I must have been the Maharaja Bhupinder of Patalia in my last reincarnation or at least one of India's maharajahs, nabobs, nizams, kunwars, rajas, ranas, srimants or princes but not a Maharani as the men all outshone their women in the bling department!
Now Moscow will host a grand show and tell exhibition of Indian jewels through the ages so if you are there from 12 April to 27 July 2014, pay RM 33 to see the jewels worn by royal or aristocratic men and women of yesteryear.
Karnataka hair ornament
Tamil Nadu hair ornament
Bangle shaped as 2 elephants
Scented water vessel
Diamond and emerald necklace
Diamond and emerald necklace
Wedding suite head dress
Maharaja Bhupinder Singh of Patalia wearing the fable 3 kg necklace made by Cartier in 1928 with the world's 7th biggest diamond called De Beers weighing 234 carats. In addition there were 2,930 smaller diamonds and Burmese rubies!
12 April to 27 July 2014
Lenders to the exhibition include the al-Sabah Collection, the
British Museum, the Doha Museum of Islamic Art, the Khalili
Collection, the Musée Barbier-Mueller, and the Vict and oria
as well as the w Albert Museum orld’s greatest
jewellery houses such as Cartier, Chaumet, Mauboussin and Van Cleef &
Arpels. The 21st century is represented by two of India’s
leading jewellery houses – Munnu Kasliwal’s creations f or
The Gem Palace and Bhagat – both famous f or
their exquisite designs, fine craftsmanship and consummate glamour.
Maharaja Bhupinder Singh of
Cartier Archives Patiala
Exhibition title: India: Jewels that Enchanted the World
Exhibition dates: 12 April to 27 July 2014
Location: The State Museums of Moscow Kremlin, www.kreml.ru/en
Summary: The State Museums of Moscow Kremlin together with the Indo-Russian Jewellery Foundation will stage India: Jewels that Enchanted the World in The Belfry and the One-Pillar Hall. Visitors will be taken on a journey that explores the splendours of India: mysterious amulets from the temples of Tamil Nadu, Kundan Mina enamels from Rajasthan, whimsical Place Vendôme creations for Indian princes, as well as exciting jewellery by India’s leading contemporary designers. The exhibition is a tapestry of fairy tales, stories of royal rivalries and intrigues, all told against a background of the colourful fabrics, and the smells and sounds of India’s bazaars.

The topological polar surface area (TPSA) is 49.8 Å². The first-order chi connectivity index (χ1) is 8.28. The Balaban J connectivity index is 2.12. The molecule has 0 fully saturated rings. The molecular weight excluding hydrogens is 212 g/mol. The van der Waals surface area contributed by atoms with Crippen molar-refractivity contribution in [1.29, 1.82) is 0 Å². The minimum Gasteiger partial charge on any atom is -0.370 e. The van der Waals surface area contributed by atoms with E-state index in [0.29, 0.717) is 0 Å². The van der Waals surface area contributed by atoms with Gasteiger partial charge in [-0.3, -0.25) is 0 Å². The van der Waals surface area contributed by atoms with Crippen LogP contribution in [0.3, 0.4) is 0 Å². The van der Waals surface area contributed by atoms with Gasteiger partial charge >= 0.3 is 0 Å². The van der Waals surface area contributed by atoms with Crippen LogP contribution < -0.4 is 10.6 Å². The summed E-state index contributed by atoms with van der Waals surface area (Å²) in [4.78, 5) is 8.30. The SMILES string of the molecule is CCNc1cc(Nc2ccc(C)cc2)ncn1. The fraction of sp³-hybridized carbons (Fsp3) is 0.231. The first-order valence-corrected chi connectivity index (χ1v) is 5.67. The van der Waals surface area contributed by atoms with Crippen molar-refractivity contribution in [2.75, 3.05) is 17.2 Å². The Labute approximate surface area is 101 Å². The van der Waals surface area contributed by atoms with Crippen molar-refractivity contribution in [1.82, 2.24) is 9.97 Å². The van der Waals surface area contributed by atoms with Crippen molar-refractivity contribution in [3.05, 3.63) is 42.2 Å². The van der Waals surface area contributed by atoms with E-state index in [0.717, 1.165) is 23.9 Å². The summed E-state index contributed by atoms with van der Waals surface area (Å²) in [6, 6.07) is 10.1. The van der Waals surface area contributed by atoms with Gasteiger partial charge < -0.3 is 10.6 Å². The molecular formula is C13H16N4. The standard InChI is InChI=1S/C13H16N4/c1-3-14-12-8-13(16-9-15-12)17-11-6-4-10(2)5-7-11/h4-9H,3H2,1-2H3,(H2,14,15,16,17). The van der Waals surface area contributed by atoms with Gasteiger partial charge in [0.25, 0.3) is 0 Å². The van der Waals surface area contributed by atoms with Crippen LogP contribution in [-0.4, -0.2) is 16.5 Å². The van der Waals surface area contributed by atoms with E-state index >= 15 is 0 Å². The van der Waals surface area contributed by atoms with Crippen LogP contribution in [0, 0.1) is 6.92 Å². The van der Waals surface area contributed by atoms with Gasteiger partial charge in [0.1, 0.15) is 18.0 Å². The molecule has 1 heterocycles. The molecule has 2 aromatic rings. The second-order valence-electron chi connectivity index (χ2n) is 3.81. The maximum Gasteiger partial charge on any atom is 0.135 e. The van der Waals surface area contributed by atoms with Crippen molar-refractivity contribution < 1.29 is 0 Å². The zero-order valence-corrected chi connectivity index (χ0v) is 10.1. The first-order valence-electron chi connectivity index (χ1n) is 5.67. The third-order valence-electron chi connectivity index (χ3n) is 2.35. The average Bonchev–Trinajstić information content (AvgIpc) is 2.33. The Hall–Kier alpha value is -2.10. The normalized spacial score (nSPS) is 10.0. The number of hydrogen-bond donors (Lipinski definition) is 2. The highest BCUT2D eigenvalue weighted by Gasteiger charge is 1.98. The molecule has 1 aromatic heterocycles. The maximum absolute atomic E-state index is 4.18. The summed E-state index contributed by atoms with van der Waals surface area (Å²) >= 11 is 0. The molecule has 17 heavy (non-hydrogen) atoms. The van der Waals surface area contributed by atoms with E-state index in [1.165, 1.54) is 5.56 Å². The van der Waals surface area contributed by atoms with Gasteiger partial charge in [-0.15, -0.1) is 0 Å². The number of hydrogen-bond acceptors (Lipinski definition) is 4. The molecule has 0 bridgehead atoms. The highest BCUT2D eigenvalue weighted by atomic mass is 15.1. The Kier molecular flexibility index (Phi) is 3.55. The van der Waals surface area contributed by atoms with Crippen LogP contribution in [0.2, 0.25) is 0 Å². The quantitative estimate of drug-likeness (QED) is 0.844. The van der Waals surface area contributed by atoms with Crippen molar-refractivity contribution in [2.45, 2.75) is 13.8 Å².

This is the first time that the remarkable story of four centuries of Indian jewellery history is shown in a single comprehensive exhibition. Symbolically it will be presented in the capital of Russia, Moscow, where the East continues to interact with the West.
Opening hours: Open daily, 10 am to 5 pm. Closed Thursdays
Admission: RM 33
Organised by: The State Museums of Moscow Kremlin and the Indo-Russian Jewellery Foundation
Curators: Ekaterina Shcherbina, Chief Curator, and Dr Usha R. Balakrishnan, Guest Curator
Catalogue: The exhibition is accompanied by an illustrated catalogue published by the Indo- Russian Jewellery Foundation: 260 x 340 mm; 428 pages; 430 colour illustrations; hardback.
English edition: ISBN 978-0-9928404-1-9; price: £170, €200, $270
Russian edition: ISBN 978-0-9928404-0-2
To order, contact: www.irjf.org
Related events: There will be a series of educational and cultural programmes.